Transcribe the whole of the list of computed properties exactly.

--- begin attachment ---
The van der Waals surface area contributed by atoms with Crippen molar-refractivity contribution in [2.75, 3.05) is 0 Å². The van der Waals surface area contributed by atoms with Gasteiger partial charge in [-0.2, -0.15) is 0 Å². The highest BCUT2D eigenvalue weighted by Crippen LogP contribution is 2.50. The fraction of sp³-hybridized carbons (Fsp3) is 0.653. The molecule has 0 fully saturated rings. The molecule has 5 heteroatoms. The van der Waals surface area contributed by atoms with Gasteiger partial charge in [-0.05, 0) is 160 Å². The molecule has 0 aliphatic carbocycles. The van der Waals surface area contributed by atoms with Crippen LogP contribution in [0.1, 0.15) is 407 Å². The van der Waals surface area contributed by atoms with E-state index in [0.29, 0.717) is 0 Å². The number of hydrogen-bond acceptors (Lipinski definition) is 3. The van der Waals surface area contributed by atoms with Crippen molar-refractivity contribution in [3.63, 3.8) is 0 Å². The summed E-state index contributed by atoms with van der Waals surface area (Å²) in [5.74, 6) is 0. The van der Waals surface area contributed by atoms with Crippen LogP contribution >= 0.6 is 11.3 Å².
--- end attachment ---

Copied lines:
The van der Waals surface area contributed by atoms with Crippen molar-refractivity contribution in [2.75, 3.05) is 0 Å². The van der Waals surface area contributed by atoms with Gasteiger partial charge in [-0.2, -0.15) is 0 Å². The highest BCUT2D eigenvalue weighted by Crippen LogP contribution is 2.50. The fraction of sp³-hybridized carbons (Fsp3) is 0.653. The molecule has 0 fully saturated rings. The molecule has 5 heteroatoms. The van der Waals surface area contributed by atoms with Gasteiger partial charge in [-0.05, 0) is 160 Å². The molecule has 0 aliphatic carbocycles. The van der Waals surface area contributed by atoms with Crippen LogP contribution in [0.1, 0.15) is 407 Å². The van der Waals surface area contributed by atoms with E-state index in [0.29, 0.717) is 0 Å². The number of hydrogen-bond acceptors (Lipinski definition) is 3. The van der Waals surface area contributed by atoms with Crippen molar-refractivity contribution in [3.63, 3.8) is 0 Å². The summed E-state index contributed by atoms with van der Waals surface area (Å²) in [5.74, 6) is 0. The van der Waals surface area contributed by atoms with Crippen LogP contribution >= 0.6 is 11.3 Å².